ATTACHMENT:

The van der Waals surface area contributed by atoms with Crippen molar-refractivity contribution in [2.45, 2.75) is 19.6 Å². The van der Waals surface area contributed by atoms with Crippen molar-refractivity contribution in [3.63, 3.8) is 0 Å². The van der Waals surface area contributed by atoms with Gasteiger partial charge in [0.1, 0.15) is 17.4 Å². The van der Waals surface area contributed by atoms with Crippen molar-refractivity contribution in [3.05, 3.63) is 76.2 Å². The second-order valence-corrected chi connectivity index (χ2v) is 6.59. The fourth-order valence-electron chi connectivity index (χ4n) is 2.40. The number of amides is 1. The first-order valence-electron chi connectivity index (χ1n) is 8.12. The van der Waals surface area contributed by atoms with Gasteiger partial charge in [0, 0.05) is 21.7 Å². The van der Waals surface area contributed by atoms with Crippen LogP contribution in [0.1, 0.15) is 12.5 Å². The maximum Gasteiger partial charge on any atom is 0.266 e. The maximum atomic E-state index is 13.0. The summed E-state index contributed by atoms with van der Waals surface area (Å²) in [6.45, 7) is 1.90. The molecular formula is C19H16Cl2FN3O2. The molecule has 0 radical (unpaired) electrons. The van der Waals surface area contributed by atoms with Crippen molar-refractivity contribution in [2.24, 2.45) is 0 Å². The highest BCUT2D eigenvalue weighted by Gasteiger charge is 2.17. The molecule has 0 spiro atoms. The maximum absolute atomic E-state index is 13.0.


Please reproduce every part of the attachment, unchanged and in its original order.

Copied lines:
The van der Waals surface area contributed by atoms with Crippen molar-refractivity contribution in [2.45, 2.75) is 19.6 Å². The van der Waals surface area contributed by atoms with Crippen molar-refractivity contribution in [3.63, 3.8) is 0 Å². The van der Waals surface area contributed by atoms with Gasteiger partial charge in [0.1, 0.15) is 17.4 Å². The van der Waals surface area contributed by atoms with Crippen molar-refractivity contribution in [3.05, 3.63) is 76.2 Å². The second-order valence-corrected chi connectivity index (χ2v) is 6.59. The fourth-order valence-electron chi connectivity index (χ4n) is 2.40. The number of amides is 1. The first-order valence-electron chi connectivity index (χ1n) is 8.12. The van der Waals surface area contributed by atoms with Gasteiger partial charge in [0, 0.05) is 21.7 Å². The van der Waals surface area contributed by atoms with Crippen LogP contribution in [0.1, 0.15) is 12.5 Å². The maximum Gasteiger partial charge on any atom is 0.266 e. The maximum atomic E-state index is 13.0. The summed E-state index contributed by atoms with van der Waals surface area (Å²) in [6.45, 7) is 1.90. The molecular formula is C19H16Cl2FN3O2. The molecule has 0 radical (unpaired) electrons. The van der Waals surface area contributed by atoms with Crippen molar-refractivity contribution in [2.24, 2.45) is 0 Å². The highest BCUT2D eigenvalue weighted by Gasteiger charge is 2.17. The molecule has 0 spiro atoms. The maximum absolute atomic E-state index is 13.0.